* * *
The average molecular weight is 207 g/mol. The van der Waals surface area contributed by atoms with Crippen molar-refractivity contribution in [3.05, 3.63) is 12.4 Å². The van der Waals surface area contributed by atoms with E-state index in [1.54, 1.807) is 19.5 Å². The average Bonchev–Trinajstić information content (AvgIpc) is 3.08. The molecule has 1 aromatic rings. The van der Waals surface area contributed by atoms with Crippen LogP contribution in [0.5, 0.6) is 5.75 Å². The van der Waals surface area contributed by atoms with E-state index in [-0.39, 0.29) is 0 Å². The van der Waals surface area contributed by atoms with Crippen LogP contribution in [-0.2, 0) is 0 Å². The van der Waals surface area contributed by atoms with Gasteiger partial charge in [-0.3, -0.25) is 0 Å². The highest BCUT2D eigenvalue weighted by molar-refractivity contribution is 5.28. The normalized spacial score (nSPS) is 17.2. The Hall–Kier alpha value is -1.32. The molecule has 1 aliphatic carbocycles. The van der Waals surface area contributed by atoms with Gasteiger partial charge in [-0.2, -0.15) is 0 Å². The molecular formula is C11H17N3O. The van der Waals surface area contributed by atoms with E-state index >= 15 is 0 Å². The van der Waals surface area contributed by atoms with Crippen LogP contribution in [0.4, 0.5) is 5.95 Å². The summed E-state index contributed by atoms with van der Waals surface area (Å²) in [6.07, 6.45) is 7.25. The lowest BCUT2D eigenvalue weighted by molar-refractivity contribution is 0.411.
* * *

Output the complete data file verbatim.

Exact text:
The average molecular weight is 207 g/mol. The van der Waals surface area contributed by atoms with Crippen molar-refractivity contribution in [3.05, 3.63) is 12.4 Å². The van der Waals surface area contributed by atoms with E-state index in [1.54, 1.807) is 19.5 Å². The average Bonchev–Trinajstić information content (AvgIpc) is 3.08. The molecule has 1 aromatic rings. The van der Waals surface area contributed by atoms with Crippen LogP contribution in [0.5, 0.6) is 5.75 Å². The van der Waals surface area contributed by atoms with E-state index in [-0.39, 0.29) is 0 Å². The van der Waals surface area contributed by atoms with Crippen LogP contribution in [-0.2, 0) is 0 Å². The van der Waals surface area contributed by atoms with Gasteiger partial charge in [-0.3, -0.25) is 0 Å². The highest BCUT2D eigenvalue weighted by molar-refractivity contribution is 5.28. The normalized spacial score (nSPS) is 17.2. The Hall–Kier alpha value is -1.32. The molecule has 1 aliphatic carbocycles. The van der Waals surface area contributed by atoms with Gasteiger partial charge in [-0.2, -0.15) is 0 Å². The molecular formula is C11H17N3O. The van der Waals surface area contributed by atoms with E-state index >= 15 is 0 Å². The van der Waals surface area contributed by atoms with Crippen LogP contribution in [0.4, 0.5) is 5.95 Å². The summed E-state index contributed by atoms with van der Waals surface area (Å²) in [6.07, 6.45) is 7.25. The lowest BCUT2D eigenvalue weighted by molar-refractivity contribution is 0.411.